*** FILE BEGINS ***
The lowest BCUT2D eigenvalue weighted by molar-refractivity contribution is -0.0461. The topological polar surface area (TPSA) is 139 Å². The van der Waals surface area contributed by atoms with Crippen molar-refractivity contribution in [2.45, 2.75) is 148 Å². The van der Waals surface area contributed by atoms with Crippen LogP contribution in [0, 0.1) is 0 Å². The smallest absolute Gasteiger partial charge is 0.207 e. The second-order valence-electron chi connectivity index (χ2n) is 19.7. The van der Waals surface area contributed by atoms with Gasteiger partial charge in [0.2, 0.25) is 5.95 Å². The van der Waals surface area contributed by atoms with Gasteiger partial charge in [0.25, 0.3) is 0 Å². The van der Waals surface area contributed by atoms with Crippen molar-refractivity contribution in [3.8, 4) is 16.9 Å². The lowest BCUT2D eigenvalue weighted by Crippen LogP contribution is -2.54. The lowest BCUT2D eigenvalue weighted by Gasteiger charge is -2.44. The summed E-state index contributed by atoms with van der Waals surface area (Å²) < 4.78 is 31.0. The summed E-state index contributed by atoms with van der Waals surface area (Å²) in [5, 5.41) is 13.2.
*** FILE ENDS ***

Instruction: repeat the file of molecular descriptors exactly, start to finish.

The lowest BCUT2D eigenvalue weighted by molar-refractivity contribution is -0.0461. The topological polar surface area (TPSA) is 139 Å². The van der Waals surface area contributed by atoms with Crippen molar-refractivity contribution in [2.45, 2.75) is 148 Å². The van der Waals surface area contributed by atoms with Crippen LogP contribution in [0, 0.1) is 0 Å². The smallest absolute Gasteiger partial charge is 0.207 e. The second-order valence-electron chi connectivity index (χ2n) is 19.7. The van der Waals surface area contributed by atoms with Gasteiger partial charge in [0.2, 0.25) is 5.95 Å². The van der Waals surface area contributed by atoms with Gasteiger partial charge in [0.25, 0.3) is 0 Å². The van der Waals surface area contributed by atoms with Crippen molar-refractivity contribution in [3.8, 4) is 16.9 Å². The lowest BCUT2D eigenvalue weighted by Crippen LogP contribution is -2.54. The lowest BCUT2D eigenvalue weighted by Gasteiger charge is -2.44. The summed E-state index contributed by atoms with van der Waals surface area (Å²) < 4.78 is 31.0. The summed E-state index contributed by atoms with van der Waals surface area (Å²) in [5, 5.41) is 13.2.